MAKEMSI quickly and reliably creates MSI files in a non-programmatic way
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Making changes to existing databases

This section deals mainly with making changes to existing Windows Installer databases. The same process could be used to build a complete Windows Installer database from scratch but this is basically covered under the section "Preferred MSI Interface for Building a Complete MSI" as you would wish to create some sort of "wrapper" to take care of common requirements such as what do you begin with (a "template" MSI etc) and common requirements such as setting package GUIDs.

You could use a batch file running multiple "WiRunSql.VBS" commands, the main advantage of this is that it will be much quicker, the downsides include that errors are difficult to test for, its harder to create the correct commands and its not as easy to understand. The "MsiDiff.VBS" tool can generate the correct MAKEMSI code for you.

These are the main "basic" macros you would likely wish to use as they basically supply mosty of what "ORCA" does:

  1. MSI and /MSI
  2. Row and /Row
  3. RowsDelete
  4. RowsDeleteAll
  5. Table and /Table
  6. TableCreate
  7. TableDefinition and /TableDefinition
  8. TableExportToIdt
  9. TableImportFromIdt

Of course there is no reason most of the many higher level commands can't be used if you wish.

The "OpenMsi.MMH" header should be included rather than "MAKEMSI.MMH".

Note that if you use the file macros the files will not be "compiled" in as "pass 2" processing is disabled.

EXAMPLE - Basic

;--- Include MAKEMSI Support ------------------------------------------------
#include "OpenMsi.MMH"

;--- Do the work ------------------------------------------------------------
<$Msi "out\TestMsi.mm\Msi\After.msi" template="out\TestMsi.mm\Msi\Before.msi">
   ;--- A simple change to an existing MSI ----------------------------------
   <$Property "ABCDEFG" VALUE="C:\">
<$/Msi>

EXAMPLE - Perhaps a Smarter Way...

The previous example directly included the "OPENMSI.MMH" header file, while this is OK you probably also wish to do other "standard" things when you change and MSI (or you may wish to in the future).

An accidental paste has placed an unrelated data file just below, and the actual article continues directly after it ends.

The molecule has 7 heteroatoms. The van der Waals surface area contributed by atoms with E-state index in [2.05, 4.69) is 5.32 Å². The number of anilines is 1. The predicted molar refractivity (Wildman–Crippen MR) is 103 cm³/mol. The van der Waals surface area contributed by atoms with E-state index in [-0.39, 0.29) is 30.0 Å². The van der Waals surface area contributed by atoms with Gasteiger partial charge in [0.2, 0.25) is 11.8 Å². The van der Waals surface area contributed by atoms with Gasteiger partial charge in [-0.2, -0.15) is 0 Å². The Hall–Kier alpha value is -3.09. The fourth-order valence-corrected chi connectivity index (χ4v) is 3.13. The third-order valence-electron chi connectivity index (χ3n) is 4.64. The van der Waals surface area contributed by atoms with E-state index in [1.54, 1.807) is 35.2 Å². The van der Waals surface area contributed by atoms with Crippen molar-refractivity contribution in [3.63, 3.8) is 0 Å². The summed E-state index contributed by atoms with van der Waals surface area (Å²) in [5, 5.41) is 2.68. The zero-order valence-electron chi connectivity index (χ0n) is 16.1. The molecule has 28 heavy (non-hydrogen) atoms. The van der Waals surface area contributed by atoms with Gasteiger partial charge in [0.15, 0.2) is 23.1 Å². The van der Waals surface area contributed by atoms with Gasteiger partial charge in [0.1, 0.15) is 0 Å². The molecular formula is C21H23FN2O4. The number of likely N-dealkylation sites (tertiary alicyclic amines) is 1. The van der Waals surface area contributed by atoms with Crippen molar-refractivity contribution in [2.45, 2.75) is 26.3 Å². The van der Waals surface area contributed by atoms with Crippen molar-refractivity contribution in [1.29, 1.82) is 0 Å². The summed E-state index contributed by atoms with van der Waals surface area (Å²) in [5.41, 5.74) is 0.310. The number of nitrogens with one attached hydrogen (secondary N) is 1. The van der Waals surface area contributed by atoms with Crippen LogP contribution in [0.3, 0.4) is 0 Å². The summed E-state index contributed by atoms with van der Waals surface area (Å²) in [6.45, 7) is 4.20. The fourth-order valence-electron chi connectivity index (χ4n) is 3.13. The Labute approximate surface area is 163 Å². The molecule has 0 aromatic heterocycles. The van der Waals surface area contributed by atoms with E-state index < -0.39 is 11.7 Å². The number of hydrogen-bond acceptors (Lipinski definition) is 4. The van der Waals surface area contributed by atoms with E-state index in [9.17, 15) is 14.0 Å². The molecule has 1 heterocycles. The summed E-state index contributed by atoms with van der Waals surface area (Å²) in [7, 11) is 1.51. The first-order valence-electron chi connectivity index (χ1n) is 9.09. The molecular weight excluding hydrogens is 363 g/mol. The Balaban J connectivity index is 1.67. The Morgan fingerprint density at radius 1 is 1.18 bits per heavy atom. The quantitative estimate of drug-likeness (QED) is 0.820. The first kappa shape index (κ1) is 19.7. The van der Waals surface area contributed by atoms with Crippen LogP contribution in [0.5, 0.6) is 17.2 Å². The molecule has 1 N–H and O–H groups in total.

Its a good idea if you create your own header file even if it doesn't do much more than include "OpenMSI.MMH", that way you can add to the header at any time and the changes will be included in any future updates you do without the need to retrofit anything.

The most obvious thing you may wish to do when updating an MSI is to to update the author information. You can make any application of "standards" optional to handle any instances where you may not be able to apply the updates. You may also wish to require the user (probably you!) to specifically refer to macros you create in this header, whatever you do have a think about how you like to work and how you can maximise your flexibility.

The following is one example of such a header file (called "MyMsiUpdate.MMH").

;--- Include the standard MAKEMSI "update" header ---------------------------
#include "OpenMsi.MMH"

;--- Start the Update process -----------------------------------------------
<$Msi "<$UPDATE_TO>" template="<$UPDATE_FROM>">

;--- Schedule the update termination after all your changes -----------------
#OnExit #100 <$ExecutedAfterAllUserUpdates>
#(
    #define ExecutedAfterAllUserUpdates

    ;--- Record Details about who is making the change ----------------------
    <$Summary "LastAuthor" VALUE="<$MAKEMSI_USERNAME>">
    <$Summary "EDITTIME"   VALUE="now()">

    ;--- Now finish off the "MSI" nesting -----------------------------------
    <$/Msi>
#)

As you hopefully noticed, the header requires the "includer" to define some standard definitions which contains the "before" and "after" database information and also removes the need for the "MSI" and "/MSI" commands in the including code.

The following shows the changes to the original sample to include the header:

;--- Include My MAKEMSI Update Support --------------------------------------
#define  UPDATE_FROM         out\TestMsi.mm\Msi\Before.msi
#define  UPDATE_TO           out\TestMsi.mm\Msi\After.msi
#include "MyMsiUpdate.MMH"   ;;Include header and do "standard" things

;--- A simple change to an existing MSI ----------------------------------
<$Property "ABCDEFG" VALUE="C:\">

Note that the "before" and "after" macros could be passed on the invoking command line (with the PPWIZARD "/Define" switch) or via environment variables (see the "Invoking MSI Update Via Batch File" section for an example of this).


Microsoft awarded me an MVP (Most Valuable Professional award) in 2004, 2005, 2006, 2007, 2008 & 2009 for the Windows SDK (Windows Installer) area.Please email me any feedback, additional information or corrections.
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Microsoft awarded me an MVP (Most Valuable Professional award) in 2004, 2005, 2006, 2007, 2008 & 2009 for the Windows SDK (Windows Installer) area.